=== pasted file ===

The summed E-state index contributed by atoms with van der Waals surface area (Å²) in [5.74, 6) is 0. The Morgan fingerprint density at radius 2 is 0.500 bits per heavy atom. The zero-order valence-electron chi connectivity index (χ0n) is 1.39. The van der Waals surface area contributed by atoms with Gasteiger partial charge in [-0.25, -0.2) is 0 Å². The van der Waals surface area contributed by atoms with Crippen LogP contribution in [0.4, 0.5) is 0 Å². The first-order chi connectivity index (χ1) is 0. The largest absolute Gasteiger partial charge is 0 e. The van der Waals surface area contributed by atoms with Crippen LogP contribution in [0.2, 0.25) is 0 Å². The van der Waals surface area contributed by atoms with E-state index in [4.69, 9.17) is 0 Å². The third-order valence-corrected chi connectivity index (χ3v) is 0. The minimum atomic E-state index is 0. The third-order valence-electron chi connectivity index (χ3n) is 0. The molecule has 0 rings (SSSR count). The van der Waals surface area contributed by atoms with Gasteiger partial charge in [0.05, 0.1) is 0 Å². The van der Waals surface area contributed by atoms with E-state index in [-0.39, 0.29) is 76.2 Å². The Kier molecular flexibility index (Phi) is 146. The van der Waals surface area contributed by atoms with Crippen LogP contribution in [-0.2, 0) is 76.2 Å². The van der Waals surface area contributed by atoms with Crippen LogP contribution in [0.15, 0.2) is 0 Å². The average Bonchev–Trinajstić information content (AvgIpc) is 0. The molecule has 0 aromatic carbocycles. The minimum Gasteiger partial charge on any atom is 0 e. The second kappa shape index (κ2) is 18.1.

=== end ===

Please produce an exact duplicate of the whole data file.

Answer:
The summed E-state index contributed by atoms with van der Waals surface area (Å²) in [5.74, 6) is 0. The Morgan fingerprint density at radius 2 is 0.500 bits per heavy atom. The zero-order valence-electron chi connectivity index (χ0n) is 1.39. The van der Waals surface area contributed by atoms with Gasteiger partial charge in [-0.25, -0.2) is 0 Å². The van der Waals surface area contributed by atoms with Crippen LogP contribution in [0.4, 0.5) is 0 Å². The first-order chi connectivity index (χ1) is 0. The largest absolute Gasteiger partial charge is 0 e. The van der Waals surface area contributed by atoms with Crippen LogP contribution in [0.2, 0.25) is 0 Å². The van der Waals surface area contributed by atoms with E-state index in [4.69, 9.17) is 0 Å². The third-order valence-corrected chi connectivity index (χ3v) is 0. The minimum atomic E-state index is 0. The third-order valence-electron chi connectivity index (χ3n) is 0. The molecule has 0 rings (SSSR count). The van der Waals surface area contributed by atoms with Gasteiger partial charge in [0.05, 0.1) is 0 Å². The van der Waals surface area contributed by atoms with E-state index in [-0.39, 0.29) is 76.2 Å². The Kier molecular flexibility index (Phi) is 146. The van der Waals surface area contributed by atoms with Crippen LogP contribution in [-0.2, 0) is 76.2 Å². The van der Waals surface area contributed by atoms with Crippen LogP contribution in [0.15, 0.2) is 0 Å². The average Bonchev–Trinajstić information content (AvgIpc) is 0. The molecule has 0 aromatic carbocycles. The minimum Gasteiger partial charge on any atom is 0 e. The second kappa shape index (κ2) is 18.1.